In a globalised economy, one of the more valuable skills a leader can have is the ability to work with people of varied cultures and nationalities. Being located in a different country as part of a diverse team working towards a common goal is an experience guaranteed to open minds, and many global corporates have tried to incorporate it into their leadership development programmes. Some send their high performers to work at a foreign subsidiary, with the idea that living abroad will broaden their horizons. Others send their star executives for programmes conducted by international business schools, which promise the experience of working in diverse teams in the classroom. These are tried and tested methods, but the growing demand for leaders with a global mind-set is such that new and innovative programmes are always welcome. Which is why IBM has been developing an alternative: its social service program now doubles up as a leadership development program.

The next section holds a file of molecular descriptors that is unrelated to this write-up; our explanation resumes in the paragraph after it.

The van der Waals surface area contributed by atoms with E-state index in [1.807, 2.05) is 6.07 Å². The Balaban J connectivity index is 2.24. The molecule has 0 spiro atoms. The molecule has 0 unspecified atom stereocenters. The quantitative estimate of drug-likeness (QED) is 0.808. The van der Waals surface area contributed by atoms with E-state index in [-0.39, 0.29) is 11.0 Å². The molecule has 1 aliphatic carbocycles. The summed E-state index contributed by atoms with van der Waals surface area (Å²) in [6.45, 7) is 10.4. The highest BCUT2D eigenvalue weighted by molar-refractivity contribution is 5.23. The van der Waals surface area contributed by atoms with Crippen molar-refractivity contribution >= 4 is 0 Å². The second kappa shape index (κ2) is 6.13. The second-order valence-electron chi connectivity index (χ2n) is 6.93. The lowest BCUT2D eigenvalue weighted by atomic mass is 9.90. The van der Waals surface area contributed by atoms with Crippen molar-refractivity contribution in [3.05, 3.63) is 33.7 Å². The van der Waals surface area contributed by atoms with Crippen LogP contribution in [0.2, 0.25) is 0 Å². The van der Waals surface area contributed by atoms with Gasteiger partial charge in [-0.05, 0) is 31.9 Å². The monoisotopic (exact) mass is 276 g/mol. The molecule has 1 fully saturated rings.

Like other corporates, IBM has always had a program that allows employees to volunteer for work in the social sector on company time. In 2008, the company introduced a twist. It brought in Pyxera Global, an American NGO specialising in pairing corporates with NGOs, to find projects in developing economies that IBM-ers could work on. This ensured that the volunteers would get exposure to developing markets in Asia, Africa and Latin America. Next, IBM decided that the volunteer teams should be culturally diverse: no two people would be from the same country. For example, when it sent a team of nine to work on a agri-project in Barmer, Rajasthan last year, they were drawn from IBM offices in nine countries — the USA, UK, Philippines, Australia, Canada, Hungary, Brazil, Argentina and Israel.
Read more at the Economic Times.